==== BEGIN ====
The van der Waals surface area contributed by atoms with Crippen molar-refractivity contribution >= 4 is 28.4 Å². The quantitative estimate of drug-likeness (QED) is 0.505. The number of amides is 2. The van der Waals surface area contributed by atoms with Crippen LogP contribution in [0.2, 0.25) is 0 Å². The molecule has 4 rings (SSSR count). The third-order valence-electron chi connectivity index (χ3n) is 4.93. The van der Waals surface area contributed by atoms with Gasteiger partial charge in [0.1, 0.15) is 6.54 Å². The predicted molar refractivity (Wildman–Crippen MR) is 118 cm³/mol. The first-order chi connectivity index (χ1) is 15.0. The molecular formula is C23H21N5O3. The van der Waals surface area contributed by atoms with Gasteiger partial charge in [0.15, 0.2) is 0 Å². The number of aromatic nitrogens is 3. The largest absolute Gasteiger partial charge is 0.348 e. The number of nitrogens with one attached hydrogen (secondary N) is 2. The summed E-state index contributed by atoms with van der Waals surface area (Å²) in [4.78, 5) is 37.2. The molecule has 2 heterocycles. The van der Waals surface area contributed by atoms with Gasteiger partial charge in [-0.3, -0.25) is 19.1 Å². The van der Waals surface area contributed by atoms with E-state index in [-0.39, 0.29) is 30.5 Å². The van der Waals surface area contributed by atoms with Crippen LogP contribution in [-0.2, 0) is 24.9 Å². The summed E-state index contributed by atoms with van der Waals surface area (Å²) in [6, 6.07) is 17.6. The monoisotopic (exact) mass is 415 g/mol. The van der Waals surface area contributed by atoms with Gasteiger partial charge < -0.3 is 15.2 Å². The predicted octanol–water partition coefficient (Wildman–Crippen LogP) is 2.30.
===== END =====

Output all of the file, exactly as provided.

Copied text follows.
The van der Waals surface area contributed by atoms with Crippen molar-refractivity contribution >= 4 is 28.4 Å². The quantitative estimate of drug-likeness (QED) is 0.505. The number of amides is 2. The van der Waals surface area contributed by atoms with Crippen LogP contribution in [0.2, 0.25) is 0 Å². The molecule has 4 rings (SSSR count). The third-order valence-electron chi connectivity index (χ3n) is 4.93. The van der Waals surface area contributed by atoms with Gasteiger partial charge in [0.1, 0.15) is 6.54 Å². The predicted molar refractivity (Wildman–Crippen MR) is 118 cm³/mol. The first-order chi connectivity index (χ1) is 15.0. The molecular formula is C23H21N5O3. The van der Waals surface area contributed by atoms with Gasteiger partial charge in [0.15, 0.2) is 0 Å². The number of aromatic nitrogens is 3. The largest absolute Gasteiger partial charge is 0.348 e. The number of nitrogens with one attached hydrogen (secondary N) is 2. The summed E-state index contributed by atoms with van der Waals surface area (Å²) in [4.78, 5) is 37.2. The molecule has 2 heterocycles. The van der Waals surface area contributed by atoms with Gasteiger partial charge in [-0.3, -0.25) is 19.1 Å². The van der Waals surface area contributed by atoms with E-state index in [-0.39, 0.29) is 30.5 Å². The van der Waals surface area contributed by atoms with Crippen LogP contribution in [-0.2, 0) is 24.9 Å². The summed E-state index contributed by atoms with van der Waals surface area (Å²) in [6, 6.07) is 17.6. The monoisotopic (exact) mass is 415 g/mol. The van der Waals surface area contributed by atoms with Gasteiger partial charge < -0.3 is 15.2 Å². The predicted octanol–water partition coefficient (Wildman–Crippen LogP) is 2.30.